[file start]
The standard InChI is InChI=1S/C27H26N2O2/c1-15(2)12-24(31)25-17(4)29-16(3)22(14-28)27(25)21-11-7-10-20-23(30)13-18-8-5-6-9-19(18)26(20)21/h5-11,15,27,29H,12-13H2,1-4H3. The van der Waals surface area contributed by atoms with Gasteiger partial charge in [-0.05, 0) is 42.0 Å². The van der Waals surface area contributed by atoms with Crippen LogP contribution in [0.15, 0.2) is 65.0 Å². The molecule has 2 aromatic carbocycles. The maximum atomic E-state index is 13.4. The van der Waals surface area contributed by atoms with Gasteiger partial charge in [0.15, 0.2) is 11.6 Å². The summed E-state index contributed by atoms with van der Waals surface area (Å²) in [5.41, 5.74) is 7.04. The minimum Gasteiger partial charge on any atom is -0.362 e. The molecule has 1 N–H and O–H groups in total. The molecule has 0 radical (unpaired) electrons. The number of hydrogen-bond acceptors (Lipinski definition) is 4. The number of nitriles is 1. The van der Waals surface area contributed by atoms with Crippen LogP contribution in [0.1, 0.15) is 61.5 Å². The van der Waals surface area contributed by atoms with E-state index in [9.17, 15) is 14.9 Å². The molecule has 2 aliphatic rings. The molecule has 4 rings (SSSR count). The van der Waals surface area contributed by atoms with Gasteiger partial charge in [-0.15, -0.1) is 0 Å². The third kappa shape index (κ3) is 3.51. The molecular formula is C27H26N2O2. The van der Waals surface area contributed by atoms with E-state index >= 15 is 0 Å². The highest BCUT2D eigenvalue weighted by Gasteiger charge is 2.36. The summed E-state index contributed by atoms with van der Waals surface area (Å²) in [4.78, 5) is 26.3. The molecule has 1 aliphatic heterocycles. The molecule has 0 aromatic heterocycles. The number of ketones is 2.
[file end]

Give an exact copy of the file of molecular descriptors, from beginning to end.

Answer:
The standard InChI is InChI=1S/C27H26N2O2/c1-15(2)12-24(31)25-17(4)29-16(3)22(14-28)27(25)21-11-7-10-20-23(30)13-18-8-5-6-9-19(18)26(20)21/h5-11,15,27,29H,12-13H2,1-4H3. The van der Waals surface area contributed by atoms with Gasteiger partial charge in [-0.05, 0) is 42.0 Å². The van der Waals surface area contributed by atoms with Crippen LogP contribution in [0.15, 0.2) is 65.0 Å². The molecule has 2 aromatic carbocycles. The maximum atomic E-state index is 13.4. The van der Waals surface area contributed by atoms with Gasteiger partial charge in [0.15, 0.2) is 11.6 Å². The summed E-state index contributed by atoms with van der Waals surface area (Å²) in [5.41, 5.74) is 7.04. The minimum Gasteiger partial charge on any atom is -0.362 e. The molecule has 1 N–H and O–H groups in total. The molecule has 0 radical (unpaired) electrons. The number of hydrogen-bond acceptors (Lipinski definition) is 4. The number of nitriles is 1. The van der Waals surface area contributed by atoms with Crippen LogP contribution in [0.1, 0.15) is 61.5 Å². The van der Waals surface area contributed by atoms with E-state index in [9.17, 15) is 14.9 Å². The molecule has 2 aliphatic rings. The molecule has 4 rings (SSSR count). The van der Waals surface area contributed by atoms with Gasteiger partial charge in [-0.15, -0.1) is 0 Å². The third kappa shape index (κ3) is 3.51. The molecular formula is C27H26N2O2. The van der Waals surface area contributed by atoms with E-state index >= 15 is 0 Å². The highest BCUT2D eigenvalue weighted by Gasteiger charge is 2.36. The summed E-state index contributed by atoms with van der Waals surface area (Å²) in [4.78, 5) is 26.3. The molecule has 1 aliphatic heterocycles. The molecule has 0 aromatic heterocycles. The number of ketones is 2.